- ItemComparison of non-invasive methods of assessing liver fibrosis in combination ART-experienced Zimbabweans(AOSIS, 2019-04-11) Nherera, Brenda; Mhandire, Kudakwashe; Nyazika, Tinashe K.; Makura, Alfred; Musarurwa, Cuthbert; Mapondera, Prichard T.; Stray-Pedersen, Babill; Matarira, Hilda T.Background: The prevalence of morbidity and mortality associated with liver disease among HIV-infected individuals on combination antiretroviral therapy (ART) is high. Early screening of liver disease is essential, as it provides an opportunity for successful treatment. Hence, there is a need for reliable, inexpensive and non-invasive early markers of hepatic damage. Objectives: Non-invasive algorithms are available for assessing the extent of liver fibrosis as markers of ongoing inflammatory damage. This study compared the use of the FibroTest, Fibrosis-4 (FIB-4) index, APRI test and AST:ALT ratio in assessing liver fibrosis in combination ART-experienced individuals. Methods: In a comparative cross-sectional study, 79 participants between the ages of 8 and 62 years were recruited. The performance of each fibrosis algorithm was determined using established cut-off scores for clinically significant liver fibrosis. Results: The prevalence of liver fibrosis as determined by the FibroTest, FIB-4 index, APRI test and AST: ALT ratio were 19.0%, 21.5%, 12.7% and 79.7%, respectively. For individual biomarkers, A-2M concentration ( p < 0.001) and AST activity ( p = 0.003) remained significantly elevated in participants with fibrosis than those without as defined by FibroTest and APRI test, respectively, after adjustments for multiple comparisons. Conclusion: Our data demonstrate a high prevalence of asymptomatic liver fibrosis among combination ART-experienced individuals in Zimbabwe, and this warrants adequate monitoring of liver fibrosis in individuals on ART. Discordance of fibrosis results among the algorithms and individual biomarkers and calls for further work in identifying optimal biomarkers for detection of asymptomatic fibrosis.
- ItemConsultation outcomes for musculoskeletal conditions at two Community Health Centres in Cape Town, South Africa(Medpharm Publications, 2013) Namane, Mosedi Keanetse; Kalla, Asgar A.; Young, Taryn N.Objectives: To compare the proportion of patients with documented diagnoses and management plans when they presented with musculoskeletal complaints at two community health centres (CHCs) using two models of care: one with a rheumatology outreach service and the other with none. Secondly, to describe the profile of patients with rheumatoid arthritis (RA) who attended the CHC with the outreach service. Design: Cross-sectional. Setting: Heidelberg Community Health Centre and Vanguard Community Health Centre, Cape Town. Subjects: A group of 59 patients at each CHC were compared regarding engagement of their musculoskeletal complaints by doctors and clinical nurse practitioners (CNPs). Secondly, 24 RA patients who attended Heideveld CHC were profiled. Results: A comparison of the “overall engagement” between the two CHCs [risk difference (RD) -0.06, 95% confidence interval (CI): -0.17-0.05, odds ratio (OR) 0.79, 95% CI: 0.51-1.24, chi-square 0.82, p-value 0.36] was not significantly different. Comparison between doctors (RD -0.05, 95% CI: -0.05-0.08, OR 0.80, 95% CI: 0.46-1.40, chi-square 0.41, p-value 0.52) was also not significantly different. The comparison between the CNPs at the two CHCs was statistically significant (RD 0.30, 95% CI: 0.14-0.45, OR 8.37, 95% CI: 1.05-66.60, Fisher’s exact test 0.01), but the CI around OR was large. Patients with RA had a mean age of 60 years, an average of two co-morbidities and an average of three annual clinic visits. Eighty-three per cent resided in the drainage area of the clinic. Conclusion: There was no significant difference in engagement between the CHCs. The potential that CNPs seemed to show of being positively influenced by the outreach service should be further researched. Patients with RA had comorbidities that required management at primary healthcare level.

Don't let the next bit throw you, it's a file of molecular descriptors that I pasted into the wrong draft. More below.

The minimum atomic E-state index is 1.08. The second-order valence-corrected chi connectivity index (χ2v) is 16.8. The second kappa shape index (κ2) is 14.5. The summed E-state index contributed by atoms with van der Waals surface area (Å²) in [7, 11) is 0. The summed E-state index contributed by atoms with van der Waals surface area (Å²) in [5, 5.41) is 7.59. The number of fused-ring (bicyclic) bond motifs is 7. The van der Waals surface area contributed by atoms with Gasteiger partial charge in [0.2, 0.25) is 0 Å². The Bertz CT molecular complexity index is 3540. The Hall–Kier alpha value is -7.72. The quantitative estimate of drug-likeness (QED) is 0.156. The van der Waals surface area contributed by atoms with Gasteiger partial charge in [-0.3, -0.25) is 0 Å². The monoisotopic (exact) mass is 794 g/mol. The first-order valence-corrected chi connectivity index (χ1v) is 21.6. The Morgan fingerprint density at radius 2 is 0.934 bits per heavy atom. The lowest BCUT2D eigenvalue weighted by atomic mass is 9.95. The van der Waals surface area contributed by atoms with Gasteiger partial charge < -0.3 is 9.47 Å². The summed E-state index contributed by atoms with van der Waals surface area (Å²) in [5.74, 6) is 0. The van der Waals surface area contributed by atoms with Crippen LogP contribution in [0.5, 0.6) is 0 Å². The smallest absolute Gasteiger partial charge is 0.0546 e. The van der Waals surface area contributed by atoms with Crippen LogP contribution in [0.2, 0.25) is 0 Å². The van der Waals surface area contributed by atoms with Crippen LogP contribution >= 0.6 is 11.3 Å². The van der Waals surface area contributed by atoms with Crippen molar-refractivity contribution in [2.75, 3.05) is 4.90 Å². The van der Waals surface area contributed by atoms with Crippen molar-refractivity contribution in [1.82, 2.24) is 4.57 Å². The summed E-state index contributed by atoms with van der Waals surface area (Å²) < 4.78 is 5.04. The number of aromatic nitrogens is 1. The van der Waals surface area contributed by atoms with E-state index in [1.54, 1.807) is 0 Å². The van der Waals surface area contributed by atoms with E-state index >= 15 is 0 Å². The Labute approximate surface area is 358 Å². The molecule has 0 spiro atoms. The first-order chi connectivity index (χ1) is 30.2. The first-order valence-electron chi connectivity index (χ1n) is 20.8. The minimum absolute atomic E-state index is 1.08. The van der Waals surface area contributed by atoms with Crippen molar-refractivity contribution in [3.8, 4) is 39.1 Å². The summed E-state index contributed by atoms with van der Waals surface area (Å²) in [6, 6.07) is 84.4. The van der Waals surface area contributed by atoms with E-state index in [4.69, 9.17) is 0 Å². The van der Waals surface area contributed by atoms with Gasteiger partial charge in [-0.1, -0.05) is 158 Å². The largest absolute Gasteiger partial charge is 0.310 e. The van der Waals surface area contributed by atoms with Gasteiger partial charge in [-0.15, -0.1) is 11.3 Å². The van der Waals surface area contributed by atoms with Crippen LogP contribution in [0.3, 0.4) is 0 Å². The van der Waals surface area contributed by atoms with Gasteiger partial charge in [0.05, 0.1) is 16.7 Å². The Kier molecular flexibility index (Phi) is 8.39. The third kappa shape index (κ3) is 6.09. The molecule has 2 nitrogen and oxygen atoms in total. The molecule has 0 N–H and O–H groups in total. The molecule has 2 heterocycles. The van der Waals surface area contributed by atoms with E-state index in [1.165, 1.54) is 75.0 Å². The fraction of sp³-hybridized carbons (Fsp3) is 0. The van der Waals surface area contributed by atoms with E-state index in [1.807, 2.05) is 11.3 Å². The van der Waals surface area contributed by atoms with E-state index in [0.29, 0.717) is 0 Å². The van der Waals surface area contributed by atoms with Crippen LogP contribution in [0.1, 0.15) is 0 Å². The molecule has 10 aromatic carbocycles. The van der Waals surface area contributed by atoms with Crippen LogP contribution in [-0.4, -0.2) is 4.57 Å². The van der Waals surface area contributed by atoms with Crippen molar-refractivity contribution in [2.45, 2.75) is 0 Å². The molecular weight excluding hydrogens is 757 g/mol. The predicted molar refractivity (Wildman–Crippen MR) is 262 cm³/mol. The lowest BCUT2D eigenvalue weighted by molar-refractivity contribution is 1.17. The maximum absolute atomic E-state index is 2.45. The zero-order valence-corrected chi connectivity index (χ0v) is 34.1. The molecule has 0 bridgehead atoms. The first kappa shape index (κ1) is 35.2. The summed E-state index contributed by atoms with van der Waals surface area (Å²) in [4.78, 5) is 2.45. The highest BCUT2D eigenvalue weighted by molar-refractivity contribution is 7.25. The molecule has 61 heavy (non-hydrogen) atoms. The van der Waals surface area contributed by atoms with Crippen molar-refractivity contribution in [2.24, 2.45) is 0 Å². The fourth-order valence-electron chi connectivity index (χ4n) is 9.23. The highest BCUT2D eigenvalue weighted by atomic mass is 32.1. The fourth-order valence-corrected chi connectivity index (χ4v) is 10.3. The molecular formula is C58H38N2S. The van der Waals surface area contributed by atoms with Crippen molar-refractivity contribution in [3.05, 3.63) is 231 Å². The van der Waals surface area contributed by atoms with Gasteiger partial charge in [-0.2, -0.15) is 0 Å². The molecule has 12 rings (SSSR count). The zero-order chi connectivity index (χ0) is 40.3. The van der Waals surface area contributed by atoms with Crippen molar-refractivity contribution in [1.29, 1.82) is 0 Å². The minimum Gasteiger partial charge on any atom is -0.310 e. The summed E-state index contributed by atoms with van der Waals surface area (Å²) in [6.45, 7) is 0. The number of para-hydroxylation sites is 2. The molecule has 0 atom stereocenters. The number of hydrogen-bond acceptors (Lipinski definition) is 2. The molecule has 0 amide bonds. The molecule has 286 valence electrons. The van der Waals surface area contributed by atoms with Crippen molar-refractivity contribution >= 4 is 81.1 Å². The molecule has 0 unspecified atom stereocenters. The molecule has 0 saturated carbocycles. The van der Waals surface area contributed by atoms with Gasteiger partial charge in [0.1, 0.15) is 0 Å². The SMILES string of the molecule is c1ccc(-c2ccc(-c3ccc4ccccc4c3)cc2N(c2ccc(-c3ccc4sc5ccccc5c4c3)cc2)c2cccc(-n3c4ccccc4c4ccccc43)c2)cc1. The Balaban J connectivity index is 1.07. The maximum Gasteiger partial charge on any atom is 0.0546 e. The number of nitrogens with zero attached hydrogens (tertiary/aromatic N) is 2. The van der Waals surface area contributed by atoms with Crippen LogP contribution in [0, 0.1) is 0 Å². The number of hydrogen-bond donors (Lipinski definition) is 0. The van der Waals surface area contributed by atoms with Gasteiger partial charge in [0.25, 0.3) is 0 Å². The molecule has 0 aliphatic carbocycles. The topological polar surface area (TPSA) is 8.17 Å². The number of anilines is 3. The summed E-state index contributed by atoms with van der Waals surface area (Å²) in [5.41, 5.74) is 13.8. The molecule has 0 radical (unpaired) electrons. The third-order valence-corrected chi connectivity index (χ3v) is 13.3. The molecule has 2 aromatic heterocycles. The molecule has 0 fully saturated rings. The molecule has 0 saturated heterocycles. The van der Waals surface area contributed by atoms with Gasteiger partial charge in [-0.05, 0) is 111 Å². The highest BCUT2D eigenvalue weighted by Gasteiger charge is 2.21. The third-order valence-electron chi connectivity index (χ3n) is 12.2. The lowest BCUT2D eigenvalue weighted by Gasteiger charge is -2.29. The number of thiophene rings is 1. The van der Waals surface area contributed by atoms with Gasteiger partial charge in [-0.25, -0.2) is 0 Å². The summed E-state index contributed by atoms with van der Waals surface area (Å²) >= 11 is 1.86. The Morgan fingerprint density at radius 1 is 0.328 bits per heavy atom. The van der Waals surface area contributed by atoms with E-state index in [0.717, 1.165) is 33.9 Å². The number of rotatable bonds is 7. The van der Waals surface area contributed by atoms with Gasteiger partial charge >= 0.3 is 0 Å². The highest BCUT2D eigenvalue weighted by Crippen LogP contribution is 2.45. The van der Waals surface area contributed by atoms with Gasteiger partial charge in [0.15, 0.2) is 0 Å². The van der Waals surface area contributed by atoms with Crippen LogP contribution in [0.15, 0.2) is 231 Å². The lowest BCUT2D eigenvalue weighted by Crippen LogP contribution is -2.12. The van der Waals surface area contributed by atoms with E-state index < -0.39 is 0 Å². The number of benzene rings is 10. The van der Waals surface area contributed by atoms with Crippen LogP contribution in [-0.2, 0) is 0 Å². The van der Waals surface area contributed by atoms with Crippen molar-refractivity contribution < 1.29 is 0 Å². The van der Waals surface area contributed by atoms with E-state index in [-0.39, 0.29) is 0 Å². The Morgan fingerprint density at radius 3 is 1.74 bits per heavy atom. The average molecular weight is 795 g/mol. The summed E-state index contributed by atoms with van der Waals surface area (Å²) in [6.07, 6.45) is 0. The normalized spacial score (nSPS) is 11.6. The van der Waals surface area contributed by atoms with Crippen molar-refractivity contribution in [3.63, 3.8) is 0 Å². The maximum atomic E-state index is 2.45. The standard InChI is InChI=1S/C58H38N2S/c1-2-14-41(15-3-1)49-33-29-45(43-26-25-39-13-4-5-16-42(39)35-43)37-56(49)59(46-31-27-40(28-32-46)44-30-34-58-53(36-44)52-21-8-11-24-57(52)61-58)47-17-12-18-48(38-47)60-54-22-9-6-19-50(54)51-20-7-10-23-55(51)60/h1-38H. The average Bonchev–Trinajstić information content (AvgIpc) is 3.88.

- ItemContinuity of care for TB patients at a South African hospital : a qualitative participatory study of the experiences of hospital staff(Public Library of Science, 2019-09-18) Marais, Frederick; Kallon, Idriss Ibrahim; Dudley, Lilian DianaBackground: Ensuring effective clinical management and continuity of TB care across hospital and primary health-care services remains challenging in South Africa. The high burden of TB, coupled with numerous health system problems, influence the TB care delivered by hospital staff. Objective: To understand factors from the perspectives of hospital staff that influence the clinical management and discharge of TB patients, and to elicit recommendations to improve continuity of care for TB patients. Design: Participatory action research was used to engage hospital staff working with TB patients admitted to a central public hospital in the Western Cape province, South Africa. Data were collected through eight focus group discussions with nurses, junior doctors and ward administrators. Data analysis was done using Miles and Huberman’s framework to identify emerging patterns and to develop categories with themes and sub-themes. The participants influenced all phases of the research process to inform better practices in TB clinical management and discharge planning at the hospital. Results: The emerging themes and sub-themes were categorized into two overall sections: The clinical care management process and the discharge and referral process. Nurses expressed a fear of exposure to TB and MDR-TB due to challenges in clinical and infection-prevention control. Clinical hierarchies, poor interdisciplinary teamwork, limited task shifting and poor communication interfered with effective clinical and discharge processes. A high workload, staff shortages and inadequate skills resulted in insufficient information and health education for TB patients and their caregivers. Despite awareness of the patients’ socio-economic challenges, some aspects of care were not patient-centered, and caregivers were not included in discharge planning. Communication between the hospital and referral points was inefficient and poorly supported by information systems. Hospital staff recommended improved infection prevention and control practices and interdisciplinary teamwork in the hospital, that TB education for patients be integrated with hospital staff functions, with more patient-centered discharge planning, and improved communication across hospitals and primary health care levels. Conclusions: Interdisciplinary teamwork, more patient-centered care, and better communication within the hospital and with primary health-care services are needed for improved continuity of care for TB patients. Further studies on factors contributing to, and interventions to improve, continuity of TB care in similar hospital settings are needed.